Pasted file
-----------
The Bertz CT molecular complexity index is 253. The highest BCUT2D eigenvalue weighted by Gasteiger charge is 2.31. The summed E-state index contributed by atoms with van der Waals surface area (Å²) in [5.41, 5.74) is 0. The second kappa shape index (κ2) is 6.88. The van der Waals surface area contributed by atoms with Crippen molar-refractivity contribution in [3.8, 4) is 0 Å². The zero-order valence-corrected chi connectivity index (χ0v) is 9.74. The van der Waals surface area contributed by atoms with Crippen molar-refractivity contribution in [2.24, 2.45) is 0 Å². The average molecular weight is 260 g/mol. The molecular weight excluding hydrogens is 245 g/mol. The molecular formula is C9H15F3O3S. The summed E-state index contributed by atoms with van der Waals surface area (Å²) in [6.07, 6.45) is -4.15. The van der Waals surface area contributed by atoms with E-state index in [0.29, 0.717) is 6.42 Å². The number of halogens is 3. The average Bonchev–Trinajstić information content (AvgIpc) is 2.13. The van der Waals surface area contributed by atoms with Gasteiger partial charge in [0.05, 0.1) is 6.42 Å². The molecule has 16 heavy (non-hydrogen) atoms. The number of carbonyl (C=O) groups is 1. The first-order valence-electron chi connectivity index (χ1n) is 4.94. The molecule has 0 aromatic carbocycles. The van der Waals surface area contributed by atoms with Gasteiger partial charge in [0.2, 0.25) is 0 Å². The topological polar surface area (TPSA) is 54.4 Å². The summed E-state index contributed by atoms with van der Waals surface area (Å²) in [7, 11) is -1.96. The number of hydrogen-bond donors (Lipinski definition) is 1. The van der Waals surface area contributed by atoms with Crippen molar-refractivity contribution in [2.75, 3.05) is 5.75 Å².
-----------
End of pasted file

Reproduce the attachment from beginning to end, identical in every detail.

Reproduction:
The Bertz CT molecular complexity index is 253. The highest BCUT2D eigenvalue weighted by Gasteiger charge is 2.31. The summed E-state index contributed by atoms with van der Waals surface area (Å²) in [5.41, 5.74) is 0. The second kappa shape index (κ2) is 6.88. The van der Waals surface area contributed by atoms with Crippen molar-refractivity contribution in [3.8, 4) is 0 Å². The zero-order valence-corrected chi connectivity index (χ0v) is 9.74. The van der Waals surface area contributed by atoms with Crippen molar-refractivity contribution in [2.24, 2.45) is 0 Å². The average molecular weight is 260 g/mol. The molecular weight excluding hydrogens is 245 g/mol. The molecular formula is C9H15F3O3S. The summed E-state index contributed by atoms with van der Waals surface area (Å²) in [6.07, 6.45) is -4.15. The van der Waals surface area contributed by atoms with E-state index in [0.29, 0.717) is 6.42 Å². The number of halogens is 3. The average Bonchev–Trinajstić information content (AvgIpc) is 2.13. The van der Waals surface area contributed by atoms with Gasteiger partial charge in [0.05, 0.1) is 6.42 Å². The molecule has 16 heavy (non-hydrogen) atoms. The number of carbonyl (C=O) groups is 1. The first-order valence-electron chi connectivity index (χ1n) is 4.94. The molecule has 0 aromatic carbocycles. The van der Waals surface area contributed by atoms with Gasteiger partial charge in [0.2, 0.25) is 0 Å². The topological polar surface area (TPSA) is 54.4 Å². The summed E-state index contributed by atoms with van der Waals surface area (Å²) in [7, 11) is -1.96. The number of hydrogen-bond donors (Lipinski definition) is 1. The van der Waals surface area contributed by atoms with Crippen molar-refractivity contribution in [2.75, 3.05) is 5.75 Å².